‘Social value’ of bidders to be considered in award of government contracts, says Cabinet Office minister

Written by Richard Johnstone on 26 June 2018 in News

David Lidington says Carillion collapse shows need to increase range of suppliers working with public sector

Cabinet Office minister David Lidington has said that the government will change its procurement rules so that "social value" will be included in all assessments of providers for government work.

In a speech to the Reform think tank today, Lidington acknowledged the need to increase the range of suppliers providing the government with technology and other services, after the collapse of outsourcing giant Carillion. 

Bu the minister insisted that the high-profile closure of Carillion, which hit the wall in January after months of speculation that it was unable to service its debts, would not dim the government’s commitment to private and voluntary sector delivery of public services.

“We are determined to build a society where people from all parts of our country can access the best public services, and for those services to run efficiently and smoothly for them and their families,” he said. “Whether that service is delivered by public, private or voluntary sectors, what matters is that it works for them and their everyday needs, while providing value for money for the taxpayer.”

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Lidington added: “And whether it is operating our call centres, building our railways, or delivering our school meals, the private sector has a vital role to play in delivering public services – something this government will never cease to champion.”

However, he acknowledged that the failure of Carillion meant that changes were needed to ensure a diverse range of companies were able to bid for government contracts.

Following its collapse a number of other outsourcing firms, including Capita and Interserve, have also issued profit warnings, leading Labour to warn of an “outsourcing crisis”.

In his comments today, Lidington said the government wanted to see “public services delivered with values at their heart, where the wider social benefits matter and are recognised”.

He added: “That means government doing more to create and nurture vibrant, healthy, innovative, competitive and diverse marketplaces of suppliers that include and encourage small businesses, mutuals, charities, co-operatives and social enterprises – and therefore harness the finest talent from across the public, private and voluntary sectors.”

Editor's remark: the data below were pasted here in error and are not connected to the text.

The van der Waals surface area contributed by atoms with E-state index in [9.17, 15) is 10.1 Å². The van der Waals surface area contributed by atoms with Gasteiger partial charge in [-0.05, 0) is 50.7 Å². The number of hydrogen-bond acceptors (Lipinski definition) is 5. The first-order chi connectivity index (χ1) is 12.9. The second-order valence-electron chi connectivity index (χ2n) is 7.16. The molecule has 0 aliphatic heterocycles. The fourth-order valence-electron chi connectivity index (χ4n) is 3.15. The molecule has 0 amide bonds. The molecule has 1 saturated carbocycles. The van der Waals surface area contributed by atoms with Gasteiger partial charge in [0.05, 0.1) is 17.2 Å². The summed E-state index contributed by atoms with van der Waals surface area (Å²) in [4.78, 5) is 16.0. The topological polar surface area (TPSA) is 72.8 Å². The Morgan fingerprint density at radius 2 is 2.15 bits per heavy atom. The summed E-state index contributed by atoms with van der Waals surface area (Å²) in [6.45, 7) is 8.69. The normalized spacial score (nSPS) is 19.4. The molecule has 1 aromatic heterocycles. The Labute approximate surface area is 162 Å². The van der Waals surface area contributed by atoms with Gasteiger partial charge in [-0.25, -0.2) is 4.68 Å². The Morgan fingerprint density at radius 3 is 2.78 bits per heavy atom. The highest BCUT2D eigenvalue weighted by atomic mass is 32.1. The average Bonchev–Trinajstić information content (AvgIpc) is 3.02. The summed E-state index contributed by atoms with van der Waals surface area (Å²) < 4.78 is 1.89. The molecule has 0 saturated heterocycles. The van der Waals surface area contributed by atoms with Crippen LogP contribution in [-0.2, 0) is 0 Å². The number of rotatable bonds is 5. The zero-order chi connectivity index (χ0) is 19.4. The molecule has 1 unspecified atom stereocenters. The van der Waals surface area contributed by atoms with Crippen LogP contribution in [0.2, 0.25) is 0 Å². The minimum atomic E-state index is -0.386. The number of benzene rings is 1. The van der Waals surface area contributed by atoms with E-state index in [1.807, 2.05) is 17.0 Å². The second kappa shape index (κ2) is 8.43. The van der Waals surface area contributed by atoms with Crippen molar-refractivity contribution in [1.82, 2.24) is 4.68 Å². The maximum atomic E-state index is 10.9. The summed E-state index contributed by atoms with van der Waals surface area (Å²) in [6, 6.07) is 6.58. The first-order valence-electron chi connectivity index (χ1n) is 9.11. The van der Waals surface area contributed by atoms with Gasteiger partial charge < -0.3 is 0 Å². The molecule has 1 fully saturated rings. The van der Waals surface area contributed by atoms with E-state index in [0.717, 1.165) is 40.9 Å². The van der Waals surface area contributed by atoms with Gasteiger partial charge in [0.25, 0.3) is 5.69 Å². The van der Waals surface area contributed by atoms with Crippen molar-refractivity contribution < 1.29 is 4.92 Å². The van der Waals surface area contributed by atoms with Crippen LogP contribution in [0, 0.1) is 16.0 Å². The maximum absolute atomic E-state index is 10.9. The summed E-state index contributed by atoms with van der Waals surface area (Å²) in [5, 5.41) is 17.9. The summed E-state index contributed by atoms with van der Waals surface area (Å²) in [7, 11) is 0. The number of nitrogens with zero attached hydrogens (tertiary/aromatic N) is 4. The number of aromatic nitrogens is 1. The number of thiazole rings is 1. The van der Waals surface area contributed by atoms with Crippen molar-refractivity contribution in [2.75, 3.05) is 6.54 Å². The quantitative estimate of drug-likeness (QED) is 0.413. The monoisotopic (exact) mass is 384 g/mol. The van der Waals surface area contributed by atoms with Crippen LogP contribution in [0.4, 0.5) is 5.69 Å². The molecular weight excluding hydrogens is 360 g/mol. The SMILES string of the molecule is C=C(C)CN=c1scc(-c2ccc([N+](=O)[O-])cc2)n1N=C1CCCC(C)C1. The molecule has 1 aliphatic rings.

Today, Lidington said that the government will extend the provisions of the Social Value Act, which currently instructs government departments to consider wider social values when awarding contracts, to ensure that these evaluations are explicitly made in procurement decisions.

“By doing so, we will ensure that contracts are awarded on the basis of more than just value for money – but a company’s values too, so that their actions in society are rightly recognised and rewarded,” he said. 

This will help level the playing field for mutuals, cooperatives and social enterprises bidding to win government contracts, he said.

The government will also require outsourcing companies to publish more details on their own equality and diversity by making this a requirement to provide services. They will also need to maintain "living wills" that set out how services will be maintained if the provider hits difficulties.

“If we are to build a fairer society, in which the public has greater trust in businesses not just to make a profit, but also to play a responsible role in society, then we must use the power of the public sector to lead the way,” Lidington said.

“We will now develop proposals for government’s biggest suppliers to publish data and provide action plans for how they plan to address key social issues and disparities – such as ethnic minority representation, gender pay, and what they are doing to tackle the scourge of modern slavery.”

Lidington called on industry to help the government to rebuild trust.

“We need them to put right failings where they have occurred; demonstrate their ability to respond to changing circumstances; and show their capacity for innovation and creativity as well,” he said. “By doing so, we will go some way to restoring trust between government, industry and the public – and build public services that have the confidence of the people they are there to serve.”

About the author

Richard Johnstone is deputy and online editor of PublicTechnology sister publication Civil Service World, where a version of this article first appeared. He tweets as @CSW_DepEd.

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